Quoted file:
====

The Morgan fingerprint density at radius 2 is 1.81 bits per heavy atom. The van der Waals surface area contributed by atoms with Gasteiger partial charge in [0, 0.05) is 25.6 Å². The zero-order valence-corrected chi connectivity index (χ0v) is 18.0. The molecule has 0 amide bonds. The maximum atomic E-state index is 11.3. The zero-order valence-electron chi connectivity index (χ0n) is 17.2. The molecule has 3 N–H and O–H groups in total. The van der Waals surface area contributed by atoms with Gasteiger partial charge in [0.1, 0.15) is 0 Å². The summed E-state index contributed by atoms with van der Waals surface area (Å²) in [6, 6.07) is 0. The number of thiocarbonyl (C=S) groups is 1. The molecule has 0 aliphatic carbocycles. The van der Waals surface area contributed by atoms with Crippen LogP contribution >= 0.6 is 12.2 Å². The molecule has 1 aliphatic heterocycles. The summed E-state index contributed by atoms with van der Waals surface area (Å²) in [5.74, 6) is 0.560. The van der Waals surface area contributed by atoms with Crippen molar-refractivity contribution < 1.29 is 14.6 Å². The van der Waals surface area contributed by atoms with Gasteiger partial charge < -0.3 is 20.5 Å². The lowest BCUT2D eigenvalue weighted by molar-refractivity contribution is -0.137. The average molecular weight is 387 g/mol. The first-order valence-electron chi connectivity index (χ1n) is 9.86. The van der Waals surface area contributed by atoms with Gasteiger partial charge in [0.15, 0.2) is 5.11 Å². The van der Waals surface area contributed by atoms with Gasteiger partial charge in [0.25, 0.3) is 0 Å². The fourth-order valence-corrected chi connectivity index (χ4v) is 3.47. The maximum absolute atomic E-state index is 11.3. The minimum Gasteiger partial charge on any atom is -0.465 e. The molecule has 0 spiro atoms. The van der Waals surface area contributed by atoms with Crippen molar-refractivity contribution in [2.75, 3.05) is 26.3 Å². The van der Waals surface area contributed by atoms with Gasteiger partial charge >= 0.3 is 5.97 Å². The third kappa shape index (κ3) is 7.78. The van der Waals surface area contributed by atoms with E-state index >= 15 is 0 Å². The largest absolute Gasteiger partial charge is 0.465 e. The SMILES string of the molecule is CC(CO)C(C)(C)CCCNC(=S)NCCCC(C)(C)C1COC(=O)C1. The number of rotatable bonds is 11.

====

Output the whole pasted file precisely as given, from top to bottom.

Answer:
The Morgan fingerprint density at radius 2 is 1.81 bits per heavy atom. The van der Waals surface area contributed by atoms with Gasteiger partial charge in [0, 0.05) is 25.6 Å². The zero-order valence-corrected chi connectivity index (χ0v) is 18.0. The molecule has 0 amide bonds. The maximum atomic E-state index is 11.3. The zero-order valence-electron chi connectivity index (χ0n) is 17.2. The molecule has 3 N–H and O–H groups in total. The van der Waals surface area contributed by atoms with Gasteiger partial charge in [0.1, 0.15) is 0 Å². The summed E-state index contributed by atoms with van der Waals surface area (Å²) in [6, 6.07) is 0. The number of thiocarbonyl (C=S) groups is 1. The molecule has 0 aliphatic carbocycles. The van der Waals surface area contributed by atoms with Crippen LogP contribution >= 0.6 is 12.2 Å². The molecule has 1 aliphatic heterocycles. The summed E-state index contributed by atoms with van der Waals surface area (Å²) in [5.74, 6) is 0.560. The van der Waals surface area contributed by atoms with Crippen molar-refractivity contribution < 1.29 is 14.6 Å². The van der Waals surface area contributed by atoms with Gasteiger partial charge < -0.3 is 20.5 Å². The lowest BCUT2D eigenvalue weighted by molar-refractivity contribution is -0.137. The average molecular weight is 387 g/mol. The first-order valence-electron chi connectivity index (χ1n) is 9.86. The van der Waals surface area contributed by atoms with Gasteiger partial charge in [0.15, 0.2) is 5.11 Å². The van der Waals surface area contributed by atoms with Gasteiger partial charge in [0.25, 0.3) is 0 Å². The fourth-order valence-corrected chi connectivity index (χ4v) is 3.47. The maximum absolute atomic E-state index is 11.3. The minimum Gasteiger partial charge on any atom is -0.465 e. The molecule has 0 spiro atoms. The van der Waals surface area contributed by atoms with Crippen molar-refractivity contribution in [2.75, 3.05) is 26.3 Å². The van der Waals surface area contributed by atoms with Gasteiger partial charge >= 0.3 is 5.97 Å². The third kappa shape index (κ3) is 7.78. The van der Waals surface area contributed by atoms with E-state index >= 15 is 0 Å². The largest absolute Gasteiger partial charge is 0.465 e. The SMILES string of the molecule is CC(CO)C(C)(C)CCCNC(=S)NCCCC(C)(C)C1COC(=O)C1. The number of rotatable bonds is 11.